Sometimes, it’s a bit unclear why things become popular. What makes Silly Bandz so special? Why is Arya becoming a popular baby name?
Jonah Berger, an associate professor at the Wharton School and the author of Contagious: Why Things Catch On, has made a career of studying popularity. And he told us three of the ways that products rise to the top.
They offer social currency
According to Berger, the reasons why ideas and products become successful is far less about the technology that a product uses, and much more about the psychology of the people buying the product.
When you purchase that pair of Nikes, you’re not just getting sneakers. You’re becoming associated with that brand – and they’re becoming associated with you. Berger thinks that forming (and advertising) that connection is key:
“There are a lot of great products out there, but if we don’t talk about them, if we don’t share them with our friends and colleagues, they won’t catch on.”
He says that people want to fit in – but they also want to be a little unique. So products that let people be seen as cool and different in a socially acceptable way, are primed to catch on.
They're innovative, but not too innovative
It seems logical that the most forward-thinking, groundbreaking products and ideas would be the ones to catch on. But it’s not that simple. Sure, we want things that are different, but not too different. Berger says it’s a Goldilocks situation:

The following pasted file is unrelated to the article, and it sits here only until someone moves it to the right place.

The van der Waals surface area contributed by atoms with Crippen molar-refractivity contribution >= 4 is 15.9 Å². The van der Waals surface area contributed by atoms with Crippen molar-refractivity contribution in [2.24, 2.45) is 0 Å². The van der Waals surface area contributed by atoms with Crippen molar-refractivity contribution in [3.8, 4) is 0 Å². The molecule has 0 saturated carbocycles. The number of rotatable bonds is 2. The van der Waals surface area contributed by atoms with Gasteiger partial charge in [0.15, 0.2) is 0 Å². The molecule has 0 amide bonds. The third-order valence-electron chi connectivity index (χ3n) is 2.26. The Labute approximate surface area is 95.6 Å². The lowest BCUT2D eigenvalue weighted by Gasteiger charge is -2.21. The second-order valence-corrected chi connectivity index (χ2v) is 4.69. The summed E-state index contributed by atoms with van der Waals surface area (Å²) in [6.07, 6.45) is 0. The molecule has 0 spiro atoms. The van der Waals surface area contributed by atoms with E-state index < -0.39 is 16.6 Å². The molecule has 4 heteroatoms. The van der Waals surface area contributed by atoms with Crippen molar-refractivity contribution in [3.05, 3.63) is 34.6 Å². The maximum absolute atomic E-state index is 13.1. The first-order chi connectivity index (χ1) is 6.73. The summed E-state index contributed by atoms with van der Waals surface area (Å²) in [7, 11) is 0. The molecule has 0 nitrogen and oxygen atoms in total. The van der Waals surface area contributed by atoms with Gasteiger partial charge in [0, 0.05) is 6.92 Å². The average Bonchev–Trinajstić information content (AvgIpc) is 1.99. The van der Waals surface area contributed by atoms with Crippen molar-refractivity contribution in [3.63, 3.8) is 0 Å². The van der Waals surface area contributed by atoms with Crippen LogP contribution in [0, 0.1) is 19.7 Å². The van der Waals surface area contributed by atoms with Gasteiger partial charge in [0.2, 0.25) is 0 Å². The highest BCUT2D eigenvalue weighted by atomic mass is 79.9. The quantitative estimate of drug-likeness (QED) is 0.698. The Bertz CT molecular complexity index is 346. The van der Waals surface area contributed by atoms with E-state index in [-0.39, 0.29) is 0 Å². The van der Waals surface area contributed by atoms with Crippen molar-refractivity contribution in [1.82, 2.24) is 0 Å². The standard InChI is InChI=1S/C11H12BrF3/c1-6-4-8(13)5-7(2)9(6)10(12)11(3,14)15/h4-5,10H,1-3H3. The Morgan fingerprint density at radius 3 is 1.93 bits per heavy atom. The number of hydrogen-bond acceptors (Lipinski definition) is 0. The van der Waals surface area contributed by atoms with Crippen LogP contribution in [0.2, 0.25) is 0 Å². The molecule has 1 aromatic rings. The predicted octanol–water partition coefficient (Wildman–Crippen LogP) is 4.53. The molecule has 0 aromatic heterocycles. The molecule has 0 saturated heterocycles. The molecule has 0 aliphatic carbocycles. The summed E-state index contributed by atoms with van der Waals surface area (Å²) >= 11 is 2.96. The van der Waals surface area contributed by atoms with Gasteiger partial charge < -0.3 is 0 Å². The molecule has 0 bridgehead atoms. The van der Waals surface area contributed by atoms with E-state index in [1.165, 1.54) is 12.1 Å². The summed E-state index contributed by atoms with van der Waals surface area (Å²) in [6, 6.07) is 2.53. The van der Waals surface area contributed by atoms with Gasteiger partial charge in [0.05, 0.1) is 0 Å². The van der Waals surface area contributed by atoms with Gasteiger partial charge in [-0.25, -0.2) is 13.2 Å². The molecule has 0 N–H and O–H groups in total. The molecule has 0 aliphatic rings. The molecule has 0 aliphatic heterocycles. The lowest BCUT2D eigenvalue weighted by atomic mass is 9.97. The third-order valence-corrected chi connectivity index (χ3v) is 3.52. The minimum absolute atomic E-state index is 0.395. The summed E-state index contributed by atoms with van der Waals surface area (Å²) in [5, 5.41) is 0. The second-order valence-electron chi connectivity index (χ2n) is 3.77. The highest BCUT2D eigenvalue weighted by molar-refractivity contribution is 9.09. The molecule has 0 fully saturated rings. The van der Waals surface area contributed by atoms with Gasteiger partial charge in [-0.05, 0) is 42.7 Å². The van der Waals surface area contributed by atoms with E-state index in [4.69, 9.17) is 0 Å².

“If something’s too innovative, we say ‘well that’s too different from what I’m doing now, I don’t really want it. But if something’s too similar, we don’t think it’s different enough.”
Take Apple's line of “Newton" products, rolled out in the 1990s. They presented the public with cutting-edge technology before they were ready for it, or understood how to incorporate it into their lives (and the Newton devices admittedly had some issues).
Berger believes that products need to meet a need that people have right now.
They don't catch on too fast
Gangnam style. Furbies. Pet rocks.
Intense popularity doesn’t always guarantee lasting success. In fact, it can be detrimental. And this isn’t just true of trickets or pop songs.
“A few years ago,” Berger says, "we did a big analysis of 100 years of baby names. Looking at the popularity of every baby name over time in the United States and France over 120 years. And what we found was that names that catch on more quickly, tend to die out more quickly. If it caught on very quickly, people said ‘oh, wow, that hasn’t been around for very long, I don’t want to give it to my kid, because it might not be around for the long haul.’”
In a sense, the idea that "something’s a flash-in-the-pan becomes a self-fulfilling prophecy."